• Adjusting national legislation (with the adoption and transposition of the draft directive), hence more security for platform workers, as their rights are protected by hard EU and national legislation.
  • A longer legislative process to benefit from the security mentioned above, as the directive (as the facts show) takes longer to be agreed and adopted.

Algorithmic management and transparency: The directive requires that workers are informed about the use of automated monitoring and decision-making systems. It also prevents digital labour platforms from:

  • Collecting personal data when the platform worker is not offering or performing work.
  • Processing the following types of personal data by means of automated monitoring or decision-making systems:
    • personal data on the emotional or psychological state of platform workers;
    • data related to private conversations;
    • data to predict the exercise of fundamental rights, including the right of association, the right of collective bargaining and action or the right to information and consultation;
    • data used to infer a worker’s racial or ethnic origin, migration status, political opinions, religious or political beliefs, disability or health status;
    •  biometric data, other than data used for authentication.

The directive requires that digital labour platforms do a periodic evaluation of the impact of the individual decisions taken/supported by automated monitoring or decision-making systems. Such evaluations should also involve workers’ representatives and should concern, according to the draft, not only working conditions of platform workers, but also equal treatment at work. The latter has been the cause for many court claims brought by platform workers who assert being discriminated against based on a decision made by an algorithm. For instance, a recent example is the ruling of the Labour Tribunal of Palermo, according to which an algorithm that favoured platform workers carrying out their shifts in the high demand hours of the day/week and penalised workers for not showing up to the shifts that they had booked was indirectly discriminatory. This was because the algorithm treated every worker in the same way, without considering the reason why the worker did not show up and hence,  not considering their individual circumstances (i.e family related, age, disability, religion, etc).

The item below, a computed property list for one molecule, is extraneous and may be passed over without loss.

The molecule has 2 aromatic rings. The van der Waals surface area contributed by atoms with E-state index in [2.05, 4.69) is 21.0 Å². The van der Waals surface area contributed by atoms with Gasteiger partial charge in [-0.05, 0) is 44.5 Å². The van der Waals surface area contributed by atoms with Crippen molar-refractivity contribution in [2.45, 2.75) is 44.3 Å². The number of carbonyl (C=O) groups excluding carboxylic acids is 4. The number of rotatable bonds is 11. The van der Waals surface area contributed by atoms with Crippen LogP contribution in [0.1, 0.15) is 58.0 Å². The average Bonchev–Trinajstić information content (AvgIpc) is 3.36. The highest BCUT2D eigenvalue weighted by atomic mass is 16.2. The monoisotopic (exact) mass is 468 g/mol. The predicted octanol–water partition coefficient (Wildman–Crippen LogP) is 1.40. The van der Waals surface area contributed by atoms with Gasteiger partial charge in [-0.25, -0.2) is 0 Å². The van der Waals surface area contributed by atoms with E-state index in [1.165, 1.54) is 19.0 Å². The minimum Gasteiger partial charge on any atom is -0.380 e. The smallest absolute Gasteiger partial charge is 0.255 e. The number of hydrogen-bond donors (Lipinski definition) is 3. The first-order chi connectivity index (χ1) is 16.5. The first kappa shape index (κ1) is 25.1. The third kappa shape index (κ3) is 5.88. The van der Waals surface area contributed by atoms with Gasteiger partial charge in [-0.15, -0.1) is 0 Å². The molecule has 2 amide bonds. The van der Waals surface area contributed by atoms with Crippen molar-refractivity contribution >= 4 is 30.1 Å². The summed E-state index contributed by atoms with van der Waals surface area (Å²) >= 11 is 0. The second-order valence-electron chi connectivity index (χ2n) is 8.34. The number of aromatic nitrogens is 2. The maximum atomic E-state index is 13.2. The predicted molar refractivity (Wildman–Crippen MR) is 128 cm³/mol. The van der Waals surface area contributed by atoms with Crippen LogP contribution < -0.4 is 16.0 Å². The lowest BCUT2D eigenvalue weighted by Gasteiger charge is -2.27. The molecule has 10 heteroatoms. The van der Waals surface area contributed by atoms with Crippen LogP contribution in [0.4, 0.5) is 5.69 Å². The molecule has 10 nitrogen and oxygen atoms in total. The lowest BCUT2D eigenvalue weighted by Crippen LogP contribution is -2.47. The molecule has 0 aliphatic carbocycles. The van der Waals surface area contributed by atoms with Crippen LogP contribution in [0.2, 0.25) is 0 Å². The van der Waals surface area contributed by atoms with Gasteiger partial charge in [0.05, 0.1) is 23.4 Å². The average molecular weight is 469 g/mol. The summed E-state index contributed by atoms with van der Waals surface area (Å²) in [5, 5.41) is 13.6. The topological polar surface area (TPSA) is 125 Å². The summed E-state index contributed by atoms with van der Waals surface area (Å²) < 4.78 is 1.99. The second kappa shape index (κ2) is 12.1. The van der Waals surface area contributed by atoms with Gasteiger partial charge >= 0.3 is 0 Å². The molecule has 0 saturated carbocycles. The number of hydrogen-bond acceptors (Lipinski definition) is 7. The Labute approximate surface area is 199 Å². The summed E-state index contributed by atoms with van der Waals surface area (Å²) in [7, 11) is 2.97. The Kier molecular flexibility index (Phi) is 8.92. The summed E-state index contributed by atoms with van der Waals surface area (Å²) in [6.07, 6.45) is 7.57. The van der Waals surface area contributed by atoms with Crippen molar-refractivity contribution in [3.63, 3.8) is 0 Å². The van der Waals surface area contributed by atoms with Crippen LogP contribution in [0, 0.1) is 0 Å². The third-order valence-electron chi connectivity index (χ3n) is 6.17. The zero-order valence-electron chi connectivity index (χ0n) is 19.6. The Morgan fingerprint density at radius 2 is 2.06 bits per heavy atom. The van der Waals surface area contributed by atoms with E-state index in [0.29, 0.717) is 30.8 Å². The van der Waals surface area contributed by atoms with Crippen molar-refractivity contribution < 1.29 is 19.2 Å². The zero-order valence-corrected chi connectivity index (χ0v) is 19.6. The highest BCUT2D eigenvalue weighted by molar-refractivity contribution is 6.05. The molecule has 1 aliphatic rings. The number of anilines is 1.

Decisions like the one above reinforce the need for human monitoring of algorithmic decisions. In this regard, the current draft directive goes even further by requiring that systems are monitored by qualified staff, who enjoy special protection from dismissal (or its equivalent), disciplinary measures or other adverse treatment deriving from the exercise of this function.

It is worth noting that this section of the directive applies to any platform worker, even the genuine self-employed.

What’s next?

The directive will now have to be formally adopted by the European Parliament and by the Council. Such adoption could take place before the June EU elections, if all moves forward fast. Only after the directive is adopted, it will be published in the official journal of the EU and be enforced, starting the clock on the 2 year deadline for the Member States to transpose it into their national legislation. Hence, there is still a long way to go until the rules are applicable to platforms, but the effect of this legislation is potentially significant and platforms should keep an eye on the developments so that they are ready when the time arrives.